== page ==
Wednesday, October 04, 2006

Jimmy Carter, Will You Please Shut Up and Go Away

Breaking with a long tradition, Jimmy Carter runs around the world bad-mouthing President Bush and the USA. He seems to think that those of us who were alive and conscious during his failed presidency have forgotten. I haven’t. I remember 15 to 20% interest rates at the same time that unemployment stood at 7%. I remember inflation at 12%. We invented a new term, the ‘misery index’ that added interest rates and inflation together. He seems to think we have forgotten his gutting of the military followed by the hostage crisis and the tragic and deadly fiasco in the desert. I haven’t forgotten, and neither has Victor Davis Hanson, one of this country’s foremost historians. From his weblog: (Excerpt)

Such a sad fellow, this Jimmy Carter

"Jimmy Carter, the subject of the last blog, almost immediately was back in the news claiming that the United States was one of the world’s great abusers of civil rights (I wonder how our internecine body count in Plains, Georgia stacks up with that in Rwanda, Kosovo, or Dafur?). He adds that all Presidents—except the current one—have been supporters of human rights.

In his dotage, Carter is proving once again that he is as malicious and mean-spirited a public figure as he is historically ignorant. And for all his sanctimonious Christian veneer, and fly-fishing, ‘aw shucks blue-jeans image, he can’t hide an essentially ungracious and unkind soul.

Does he have any idea of Lincoln and Andrew Johnson suspending habeas corpus and shutting down newspapers, Woodrow Wilson jailing political dissidents, FDR interning American citizens and executing German agents in secret military tribunals? Do we have currently a Nixon’s enemies list? And can Carter point to just one aspect of current American life where civil liberties are materially curtailed, in which an American can’t do what he wants? Getting on a plane without shampoo doesn’t count—or not having your family at the gate when you land either: all thanks to al Qaeda, not George Bush.

We are not free?

We are in a war at a time when Alfred A. Knopf freely published a novel exploring the idea of killing the Commander-in-Chief. A movie wins accolades for filming the same leftist dream of shooting George Bush. Bush as a “Nazi” is standard stuff these days in the media.

All such venom is voiced freely and without restrictions. Contrast our enemies: the pope, an opera, a novel, a cartoon, a film—all either muzzled or intimidated by the mere fear of Islamic violence. Carter should reread Aristotle’s Ethics and learn what true morality is: action to combat evil, not sermonizing from the Carter Center or campaigning for a Nobel Prize at a time of war by trashing his own government.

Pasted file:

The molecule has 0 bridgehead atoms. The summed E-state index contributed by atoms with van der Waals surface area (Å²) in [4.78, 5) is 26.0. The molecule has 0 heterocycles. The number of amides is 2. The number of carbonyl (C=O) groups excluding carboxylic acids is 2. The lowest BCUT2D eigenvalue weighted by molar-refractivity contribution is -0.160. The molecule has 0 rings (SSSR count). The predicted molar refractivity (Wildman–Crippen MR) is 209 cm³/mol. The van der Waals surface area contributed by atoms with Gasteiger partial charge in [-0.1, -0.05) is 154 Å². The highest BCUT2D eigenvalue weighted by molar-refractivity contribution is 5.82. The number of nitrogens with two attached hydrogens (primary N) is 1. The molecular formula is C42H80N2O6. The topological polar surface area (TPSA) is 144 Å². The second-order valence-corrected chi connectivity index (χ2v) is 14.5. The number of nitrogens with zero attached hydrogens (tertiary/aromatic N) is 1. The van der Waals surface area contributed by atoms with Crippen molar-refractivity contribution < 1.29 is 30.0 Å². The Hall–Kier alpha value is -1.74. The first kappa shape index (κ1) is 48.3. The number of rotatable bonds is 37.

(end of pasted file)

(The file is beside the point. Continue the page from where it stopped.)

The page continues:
If he can’t name an example of federal overreach, I surely can: the current political indictment of Scooter Libby, who, we know now, was not the leaker of the supposedly “classified” status of the much public Ms. Plame. That hit job seems to be a very dangerous abuse of federal prosecutorial power, especially when we learn that it was long recognized that Richard Armitage was the font of the “leak”.

The Golden Years: 1976-1980?

There is another disturbing element to Cartesian maliciousness. He asks us to forget all the dilemmas of being President, the necessity of making bad choices when the alternative is usually worse. And, of course, he seems to have amnesia about his own failings that put this country in grave jeopardy. He sanctimoniously lectured us on our Cold War fixation on communism—and got a murderous Soviet invasion of Afghanistan. He talked of a post-Vietnam reappraisal in the midst of the Cambodian Holocaust. “Human Rights” was an admirable banner, but did not include any such audit of Sandinista Communists.

He wept for the middle class, but adopted policies that led to double-digit interest rates and inflation, ensuring that only the upscale could borrow for a house or ensure their salaries would keep up with the cost of living. No need to mention his energy policy or gas lines.

Remember the genesis of the Great Satan?

Carter’s Waterloo, of course was the Iranian hostage crisis. It was not just that his gutting of the military helped to explain the rescue disaster. Far more importantly, we can chart the rise of radical political Islam with the storming of the American embassy in Teheran and the impotent response of Jimmy Carter.

Long before George Bush was elected to anything, crowds in Teheran gave us the genesis of the Great Satan and “Death to Carter”. Does he remember that so great was the Iranian Islamist hatred of him, that Iran deliberately delayed the brokered release of the hostages until he was out of office—a lesson that appeasement wins contempt as the additional wage of its failure.” Victor Davis Hanson

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